3. Big data is revolutionary.
In their new book, “Big Data: A Revolution That Will Transform How We Live, Work, and Think,” Viktor Mayer-Schonberger and Kenneth Cukier compare “the current data deluge” to the transformation brought about by the Gutenberg printing press.
If you want more precise advertising directed toward you, then yes, big data is revolutionary. Generally, though, it’s likely to have a modest and gradual impact on our lives.
When a phenomenon or an effect is large, we usually don’t need huge amounts of data to recognize it (and science has traditionally focused on these large effects). As things become more subtle, bigger data helps. It can lead us to smaller pieces of knowledge: how to tailor a product or how to treat a disease a little bit better. If those bits can help lots of people, the effect may be large. But revolutionary for an individual? Probably not.
4. Bigger data is better.
In science, some admittedly mind-blowing big-data analyses are being done. In business, companies are being told to “embrace big data before your competitors do.” But big data is not automatically better.
Really big datasets can be a mess. Unless researchers and analysts can reduce the number of variables and make the data more manageable, they get quantity without a whole lot of quality. Give me some quality medium data over bad big data any day.
And let’s not forget about bias. There’s a common misconception that throwing more data at a problem makes it easier to solve. But if there’s an inherent bias in how the data are collected or examined, a bigger dataset doesn’t help. For example, if you’re trying to understand how people interact based on mobile phone data, a year of data rather than a month’s worth doesn’t address the limitation that certain populations don’t use mobile phones.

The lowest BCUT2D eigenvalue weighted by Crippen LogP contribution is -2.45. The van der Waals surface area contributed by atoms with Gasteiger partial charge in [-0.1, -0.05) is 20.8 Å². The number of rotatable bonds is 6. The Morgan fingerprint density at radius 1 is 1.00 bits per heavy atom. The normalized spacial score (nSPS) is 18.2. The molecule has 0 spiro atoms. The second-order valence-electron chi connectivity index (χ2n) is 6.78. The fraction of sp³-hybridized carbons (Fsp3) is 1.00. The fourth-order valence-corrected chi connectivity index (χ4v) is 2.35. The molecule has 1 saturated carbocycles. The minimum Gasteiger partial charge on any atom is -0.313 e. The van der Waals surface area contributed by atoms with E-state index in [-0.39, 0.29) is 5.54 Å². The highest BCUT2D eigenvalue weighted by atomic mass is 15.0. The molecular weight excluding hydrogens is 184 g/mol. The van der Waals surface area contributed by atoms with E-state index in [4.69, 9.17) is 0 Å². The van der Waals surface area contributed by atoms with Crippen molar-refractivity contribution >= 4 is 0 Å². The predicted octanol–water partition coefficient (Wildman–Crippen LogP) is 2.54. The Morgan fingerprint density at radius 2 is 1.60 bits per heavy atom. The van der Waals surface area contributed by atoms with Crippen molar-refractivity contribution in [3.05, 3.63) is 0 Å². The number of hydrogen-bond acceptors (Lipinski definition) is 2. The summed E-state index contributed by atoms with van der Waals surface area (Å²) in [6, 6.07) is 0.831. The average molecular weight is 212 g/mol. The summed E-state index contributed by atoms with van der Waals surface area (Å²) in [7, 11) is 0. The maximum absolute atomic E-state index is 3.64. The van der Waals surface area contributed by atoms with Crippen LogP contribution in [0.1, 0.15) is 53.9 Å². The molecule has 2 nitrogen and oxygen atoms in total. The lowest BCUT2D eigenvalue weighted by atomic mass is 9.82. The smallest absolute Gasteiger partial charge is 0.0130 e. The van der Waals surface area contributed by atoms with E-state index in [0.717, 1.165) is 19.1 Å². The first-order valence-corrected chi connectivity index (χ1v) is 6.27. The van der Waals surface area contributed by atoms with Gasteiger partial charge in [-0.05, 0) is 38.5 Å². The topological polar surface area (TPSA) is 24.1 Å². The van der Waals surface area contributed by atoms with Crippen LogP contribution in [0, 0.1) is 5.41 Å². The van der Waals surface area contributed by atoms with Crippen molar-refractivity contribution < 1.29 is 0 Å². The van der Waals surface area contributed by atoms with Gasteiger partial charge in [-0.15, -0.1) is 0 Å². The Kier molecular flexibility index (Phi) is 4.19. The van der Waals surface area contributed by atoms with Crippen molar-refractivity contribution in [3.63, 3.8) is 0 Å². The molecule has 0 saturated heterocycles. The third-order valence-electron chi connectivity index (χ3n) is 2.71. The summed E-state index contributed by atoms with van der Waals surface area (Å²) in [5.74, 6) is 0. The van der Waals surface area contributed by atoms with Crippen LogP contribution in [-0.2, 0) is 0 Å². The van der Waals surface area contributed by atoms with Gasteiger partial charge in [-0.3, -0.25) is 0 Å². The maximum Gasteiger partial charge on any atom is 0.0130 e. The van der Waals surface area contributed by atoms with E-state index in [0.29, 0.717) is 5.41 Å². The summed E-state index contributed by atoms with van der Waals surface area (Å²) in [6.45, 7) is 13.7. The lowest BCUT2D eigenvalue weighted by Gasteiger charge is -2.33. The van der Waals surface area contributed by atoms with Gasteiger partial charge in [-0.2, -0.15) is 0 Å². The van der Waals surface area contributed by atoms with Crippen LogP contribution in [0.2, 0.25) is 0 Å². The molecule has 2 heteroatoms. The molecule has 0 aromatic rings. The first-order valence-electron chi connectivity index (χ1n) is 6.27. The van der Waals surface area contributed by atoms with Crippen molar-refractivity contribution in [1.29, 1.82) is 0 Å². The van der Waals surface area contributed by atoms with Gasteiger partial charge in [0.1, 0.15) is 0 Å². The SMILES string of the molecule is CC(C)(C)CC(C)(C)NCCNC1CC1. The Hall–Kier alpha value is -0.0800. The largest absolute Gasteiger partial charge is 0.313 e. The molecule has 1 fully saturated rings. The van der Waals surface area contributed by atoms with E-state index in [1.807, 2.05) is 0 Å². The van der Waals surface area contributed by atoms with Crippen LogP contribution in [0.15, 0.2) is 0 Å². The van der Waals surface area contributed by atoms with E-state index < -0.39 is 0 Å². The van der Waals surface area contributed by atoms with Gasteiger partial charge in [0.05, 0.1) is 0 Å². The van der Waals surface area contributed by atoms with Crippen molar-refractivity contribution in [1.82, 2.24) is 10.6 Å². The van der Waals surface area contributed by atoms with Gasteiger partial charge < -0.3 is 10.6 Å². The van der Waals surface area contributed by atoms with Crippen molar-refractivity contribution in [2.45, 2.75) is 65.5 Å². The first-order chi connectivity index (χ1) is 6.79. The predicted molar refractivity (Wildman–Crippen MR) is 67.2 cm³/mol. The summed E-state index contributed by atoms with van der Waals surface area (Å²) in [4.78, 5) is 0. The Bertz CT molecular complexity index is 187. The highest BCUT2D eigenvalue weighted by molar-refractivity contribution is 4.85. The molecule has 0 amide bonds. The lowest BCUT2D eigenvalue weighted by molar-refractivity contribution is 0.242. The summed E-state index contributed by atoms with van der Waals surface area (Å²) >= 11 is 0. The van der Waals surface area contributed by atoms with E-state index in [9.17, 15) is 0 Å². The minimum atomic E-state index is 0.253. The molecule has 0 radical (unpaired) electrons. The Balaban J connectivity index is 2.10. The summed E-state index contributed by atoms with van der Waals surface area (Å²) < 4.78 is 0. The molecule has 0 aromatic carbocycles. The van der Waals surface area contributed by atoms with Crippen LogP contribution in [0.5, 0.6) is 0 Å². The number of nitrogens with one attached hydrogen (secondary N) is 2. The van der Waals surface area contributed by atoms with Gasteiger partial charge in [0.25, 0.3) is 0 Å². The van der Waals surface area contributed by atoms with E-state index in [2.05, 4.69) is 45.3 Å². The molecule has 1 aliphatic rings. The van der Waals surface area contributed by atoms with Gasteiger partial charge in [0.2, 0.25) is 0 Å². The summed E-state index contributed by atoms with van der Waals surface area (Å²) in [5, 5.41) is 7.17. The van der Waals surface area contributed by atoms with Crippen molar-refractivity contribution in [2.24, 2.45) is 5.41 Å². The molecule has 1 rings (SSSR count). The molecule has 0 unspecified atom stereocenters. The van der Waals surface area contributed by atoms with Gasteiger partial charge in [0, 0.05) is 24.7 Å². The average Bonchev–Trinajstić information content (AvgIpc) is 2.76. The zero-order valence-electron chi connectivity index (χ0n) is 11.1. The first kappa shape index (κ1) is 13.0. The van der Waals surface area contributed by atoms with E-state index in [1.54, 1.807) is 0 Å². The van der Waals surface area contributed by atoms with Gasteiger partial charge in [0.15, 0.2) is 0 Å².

Many interesting questions can be explored with little datasets. Big data has refined our idea of six degrees of separation: Facebook has shown that it’s actually closer to four degrees. But the first six-degrees study was done by psychologist Stanley Milgram using a lot of cleverness and a small number of postcards.
Furthermore, although it’s exciting to have massive datasets with incredible breadth, too often they lack much in the way of a temporal dimension. To really understand a phenomenon, such as a social one, we need datasets with large historical sweep. We need long data, not just big data.
5. Big data means the end of scientific theories.
Chris Anderson argued in a 2008 Wired essay that big data renders the scientific method obsolete: Throw enough data at an advanced machine-learning technique and all the correlations and relationships will simply jump out. We’ll understand everything.
But you can’t just go fishing for correlations and hope they will explain the world. If you’re not careful, you’ll end up with spurious correlations. Even more important, to contend with the “why” of things, we still need ideas, hypotheses and theories. If you don’t have good questions, your results can be silly and meaningless.
Having more data won’t substitute for thinking hard, recognizing anomalies and exploring deep truths.
Samuel Arbesman, an applied mathematician and network scientist, is a senior scholar at the Ewing Marion Kauffman Foundation and the author of “The Half-Life of Facts.”